The Bad Company We Keep

Ethics & social issues By Amos Schonfield 02nd Aug 2017

Sometimes, when I’m talking to my three bewilderingly non-Jewish housemates, I remind them that I’m not like them. Not quite as British, not quite as white. I tell them this because even though I appear just as ‘native’ as they do to someone passing by in the street, I have never felt more foreign. Crisis has followed scandal for the Jewish community in the foreground of a chaotic national picture beset by constitutional upheaval, disaster and terror. The insular and cynical feeling within Anglo-Jewry has clearly rubbed off on me.

At this time of acute loneliness, the Jewish community seems to be in the market for new friends. This is a quest for neither allyship nor solidarity, but rather goes to a yearning for a deeper feeling of validation. The Jewish community has enjoyed a feeling of being a valuable part of the mainstream for decades now, and the ‘othering’ that has happened to Jews across society has caused validation to become a vitamin in which we are deficient. For some, the hunt for this validation has caused them to look further afield.

It is one reason why we recently discovered that members of our community have reached out to Tommy Robinson, co-founder of the English Defence League. The self-styled journalist and activist has – in this year alone – called the Qur’an a “violent and cursed book” and was seen as inciting anti-Muslim hatred following the attack on Finsbury Park Mosque. He spoke recently to an organised Jewish event in Prestwich, while a leading figure from Jewish Human Rights Watch appeared alongside Robinson in a video. Both incidents have been denounced widely in the Jewish community. These isolated cases form part of a larger narrative in which many Jews seem comfortable adopting the sort of islamophobic and anti-immigrant rhetoric that, a little over 80 years after the Battle of Cable Street, have been turned against us not too long ago.

Seeking validation from the far right is not just a preserve of British Jews. The Israeli government withdrew criticism of the Hungarian government and their poster campaign against the Jewish-American George Soros. Prime Minister Viktor Orban and his Fidesz party have had regular accusations of antisemitism levelled at them, including by the Israeli Ambassador, alongside other exclusionary policies found on the far right. In providing a hechsher to an attack that they instinctively knew to be antisemitic, the Israeli government has placed bilateral relations with despots over the real concerns of local Jewish communities.

One thing tying together Robinson and Orban is the justification given by those who vouch for them within the Jewish community. It is possible to forgive all sins, it seems, because both gentlemen are “good on Israel”. This particular epiphet is reserved only for those who buy into the prevailing vision of Israel of the day. In Netanyahu’s Israel, that means standing for silencing civil society groups, for evading peace talks, and for occupation. Much like a Blue Peter badge, the “good on Israel” badge is given out to those in exchange for good deeds and comes with exclusive rewards, such as fundraising from the Jewish community in the case of Robinson or closer national ties in the case of Orban.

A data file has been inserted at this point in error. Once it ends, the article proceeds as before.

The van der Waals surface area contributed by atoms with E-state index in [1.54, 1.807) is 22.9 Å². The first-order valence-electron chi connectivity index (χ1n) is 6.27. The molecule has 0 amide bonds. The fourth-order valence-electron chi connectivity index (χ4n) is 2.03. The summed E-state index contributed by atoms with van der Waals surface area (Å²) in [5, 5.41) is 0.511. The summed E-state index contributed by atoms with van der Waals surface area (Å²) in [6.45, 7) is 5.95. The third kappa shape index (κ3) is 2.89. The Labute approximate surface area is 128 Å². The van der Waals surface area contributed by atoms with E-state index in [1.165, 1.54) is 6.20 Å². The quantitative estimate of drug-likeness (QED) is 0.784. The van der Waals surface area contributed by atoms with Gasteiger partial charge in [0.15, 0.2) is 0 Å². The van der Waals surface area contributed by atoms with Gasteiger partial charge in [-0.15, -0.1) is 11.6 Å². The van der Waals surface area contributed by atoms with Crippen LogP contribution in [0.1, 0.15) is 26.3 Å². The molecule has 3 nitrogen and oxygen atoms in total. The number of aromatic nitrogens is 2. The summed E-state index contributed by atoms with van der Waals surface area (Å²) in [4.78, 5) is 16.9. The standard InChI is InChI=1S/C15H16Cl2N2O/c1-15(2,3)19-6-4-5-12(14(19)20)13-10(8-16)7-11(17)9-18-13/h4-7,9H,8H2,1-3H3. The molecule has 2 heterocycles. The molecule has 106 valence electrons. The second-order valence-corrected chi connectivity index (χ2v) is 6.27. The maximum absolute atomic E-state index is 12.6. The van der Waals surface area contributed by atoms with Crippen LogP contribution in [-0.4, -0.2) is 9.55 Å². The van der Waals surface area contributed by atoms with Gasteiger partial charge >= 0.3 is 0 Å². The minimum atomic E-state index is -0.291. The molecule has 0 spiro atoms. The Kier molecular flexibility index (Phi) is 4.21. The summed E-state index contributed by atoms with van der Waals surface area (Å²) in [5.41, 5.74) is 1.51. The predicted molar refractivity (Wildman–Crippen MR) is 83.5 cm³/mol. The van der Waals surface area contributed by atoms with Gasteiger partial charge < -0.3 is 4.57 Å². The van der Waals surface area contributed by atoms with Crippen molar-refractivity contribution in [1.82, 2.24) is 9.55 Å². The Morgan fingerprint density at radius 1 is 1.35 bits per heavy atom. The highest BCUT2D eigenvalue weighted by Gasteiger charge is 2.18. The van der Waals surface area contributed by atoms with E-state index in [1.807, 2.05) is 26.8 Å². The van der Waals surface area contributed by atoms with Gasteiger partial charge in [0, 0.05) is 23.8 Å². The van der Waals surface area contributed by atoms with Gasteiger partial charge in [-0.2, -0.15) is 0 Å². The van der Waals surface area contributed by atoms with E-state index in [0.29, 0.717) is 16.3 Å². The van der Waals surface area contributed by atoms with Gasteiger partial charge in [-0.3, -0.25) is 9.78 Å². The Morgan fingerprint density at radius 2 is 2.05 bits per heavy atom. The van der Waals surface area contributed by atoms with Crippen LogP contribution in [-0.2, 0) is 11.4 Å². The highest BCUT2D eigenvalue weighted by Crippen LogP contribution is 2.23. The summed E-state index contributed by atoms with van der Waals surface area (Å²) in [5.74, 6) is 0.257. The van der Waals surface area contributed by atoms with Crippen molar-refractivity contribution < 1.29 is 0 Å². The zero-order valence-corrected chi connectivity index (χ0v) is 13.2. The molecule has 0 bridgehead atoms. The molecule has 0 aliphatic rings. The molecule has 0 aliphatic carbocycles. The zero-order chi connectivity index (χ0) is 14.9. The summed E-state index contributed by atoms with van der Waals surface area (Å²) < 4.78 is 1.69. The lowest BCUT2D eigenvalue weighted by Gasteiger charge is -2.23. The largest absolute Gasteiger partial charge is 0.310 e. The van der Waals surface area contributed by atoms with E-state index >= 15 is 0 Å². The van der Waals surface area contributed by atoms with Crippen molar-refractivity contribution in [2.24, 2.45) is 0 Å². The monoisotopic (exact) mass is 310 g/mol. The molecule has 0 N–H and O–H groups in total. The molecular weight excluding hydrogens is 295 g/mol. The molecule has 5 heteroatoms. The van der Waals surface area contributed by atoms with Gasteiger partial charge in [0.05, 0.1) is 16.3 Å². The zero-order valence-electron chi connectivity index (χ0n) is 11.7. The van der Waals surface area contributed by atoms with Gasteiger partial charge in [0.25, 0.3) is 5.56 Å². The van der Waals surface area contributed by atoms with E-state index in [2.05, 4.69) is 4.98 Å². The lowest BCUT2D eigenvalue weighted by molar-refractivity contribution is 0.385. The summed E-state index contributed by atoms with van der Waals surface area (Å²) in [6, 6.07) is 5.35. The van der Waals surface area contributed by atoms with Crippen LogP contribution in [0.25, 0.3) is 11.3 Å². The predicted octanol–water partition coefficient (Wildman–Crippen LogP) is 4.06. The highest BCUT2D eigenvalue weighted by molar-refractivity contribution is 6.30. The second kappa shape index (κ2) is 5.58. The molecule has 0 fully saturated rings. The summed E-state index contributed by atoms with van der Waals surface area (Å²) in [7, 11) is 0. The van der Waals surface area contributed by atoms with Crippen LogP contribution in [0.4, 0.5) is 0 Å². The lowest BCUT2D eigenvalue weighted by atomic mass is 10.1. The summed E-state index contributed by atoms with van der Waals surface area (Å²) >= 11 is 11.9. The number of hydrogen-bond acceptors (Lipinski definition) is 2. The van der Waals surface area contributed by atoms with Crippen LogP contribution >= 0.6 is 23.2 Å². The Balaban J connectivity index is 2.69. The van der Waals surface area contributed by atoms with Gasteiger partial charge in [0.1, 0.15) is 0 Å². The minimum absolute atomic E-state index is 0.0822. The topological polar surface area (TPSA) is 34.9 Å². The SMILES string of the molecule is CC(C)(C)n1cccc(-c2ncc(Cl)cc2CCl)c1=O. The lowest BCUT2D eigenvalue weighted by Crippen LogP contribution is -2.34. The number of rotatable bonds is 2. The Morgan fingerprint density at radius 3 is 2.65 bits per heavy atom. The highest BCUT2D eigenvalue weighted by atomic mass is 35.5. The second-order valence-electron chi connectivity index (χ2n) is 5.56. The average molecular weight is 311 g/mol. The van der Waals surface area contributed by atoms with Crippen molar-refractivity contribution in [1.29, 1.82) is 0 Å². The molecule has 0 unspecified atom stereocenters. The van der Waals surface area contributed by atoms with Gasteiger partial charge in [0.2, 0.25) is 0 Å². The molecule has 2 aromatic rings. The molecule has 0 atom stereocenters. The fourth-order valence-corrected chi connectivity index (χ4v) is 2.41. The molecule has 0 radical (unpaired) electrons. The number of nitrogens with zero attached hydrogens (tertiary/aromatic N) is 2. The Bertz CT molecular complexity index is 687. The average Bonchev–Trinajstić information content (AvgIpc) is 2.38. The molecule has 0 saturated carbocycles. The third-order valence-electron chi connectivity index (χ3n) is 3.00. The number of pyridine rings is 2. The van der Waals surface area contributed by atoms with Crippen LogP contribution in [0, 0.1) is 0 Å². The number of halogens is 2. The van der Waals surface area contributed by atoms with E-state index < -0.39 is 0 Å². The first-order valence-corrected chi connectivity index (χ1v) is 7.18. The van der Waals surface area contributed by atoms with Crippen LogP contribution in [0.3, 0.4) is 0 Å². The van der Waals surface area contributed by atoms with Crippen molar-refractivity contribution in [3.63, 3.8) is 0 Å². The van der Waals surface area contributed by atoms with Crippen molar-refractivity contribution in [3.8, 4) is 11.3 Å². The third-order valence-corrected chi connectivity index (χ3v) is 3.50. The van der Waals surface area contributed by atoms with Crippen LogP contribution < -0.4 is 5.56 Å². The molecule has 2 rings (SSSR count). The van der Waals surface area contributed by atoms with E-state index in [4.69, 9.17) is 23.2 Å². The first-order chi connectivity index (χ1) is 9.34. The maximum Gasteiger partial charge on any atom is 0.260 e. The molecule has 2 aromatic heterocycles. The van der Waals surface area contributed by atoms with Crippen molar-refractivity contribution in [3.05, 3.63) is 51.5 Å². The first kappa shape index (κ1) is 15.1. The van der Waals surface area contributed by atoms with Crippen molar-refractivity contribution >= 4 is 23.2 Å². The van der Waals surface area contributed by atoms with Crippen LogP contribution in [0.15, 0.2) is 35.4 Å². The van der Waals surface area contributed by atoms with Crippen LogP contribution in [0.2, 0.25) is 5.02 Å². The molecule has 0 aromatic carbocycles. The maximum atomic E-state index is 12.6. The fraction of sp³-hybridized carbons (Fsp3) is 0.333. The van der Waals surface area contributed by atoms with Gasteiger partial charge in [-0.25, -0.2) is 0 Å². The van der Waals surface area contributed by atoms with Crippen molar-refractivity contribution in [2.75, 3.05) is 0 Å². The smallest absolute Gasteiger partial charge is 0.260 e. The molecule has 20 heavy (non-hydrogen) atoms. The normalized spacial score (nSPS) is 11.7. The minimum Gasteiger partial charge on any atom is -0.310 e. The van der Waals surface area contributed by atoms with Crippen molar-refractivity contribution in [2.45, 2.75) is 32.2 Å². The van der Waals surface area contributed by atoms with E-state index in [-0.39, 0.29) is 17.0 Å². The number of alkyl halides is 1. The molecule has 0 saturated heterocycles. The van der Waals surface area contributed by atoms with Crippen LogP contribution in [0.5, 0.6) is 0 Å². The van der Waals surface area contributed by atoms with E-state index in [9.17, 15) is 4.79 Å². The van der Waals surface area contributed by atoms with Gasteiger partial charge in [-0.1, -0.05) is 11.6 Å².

Relying on such a flawed litmus test is counterproductive. Aligning ourselves with such characters may give the cheap high of validation, but these exclusionary nationalists can never provide us with the kind of support and security that we need, whether that is locally or internationally. Ultimately, the likes of Robinson and Orban – not to mention a whole smorgasbord of others, such as Arlene Foster and Donald Trump, who have been written about extensively elsewhere – find other ways to show their true colours. Their treatment of ethnic minorities, which, as I mentioned earlier, is something many of us are able to avoid because of our passing as white, shows what they truly think. When push comes to shove, the backing of racists and islamophobes will never pay dividends.

In the short term, we need to look for those who can back up good rhetoric with positive action. In the long term, however, we need to pay close attention to the issues that appeal to the unsavoury characters at our door. When Israel’s occupation and anti-democratic swing are attracting these people, we can truly see them for the corrupting influence that they are.

Amos Schonfield is the Youth & Student Outreach Worker at Yachad, and a past Mazkir of Noam.

Related articles

  • Ethics & social issues
  • 01st Nov 2021

Prayer for COP – The Global Climate Talks

  • Ethics & social issues
  • 29th Oct 2021

Why I’m going to COP26

  • Ethics & social issues
  • 27th Oct 2021

The Beginning, the End and the Environment

  • Ethics & social issues
  • 13th Oct 2021

Protecting the Earth in Judaism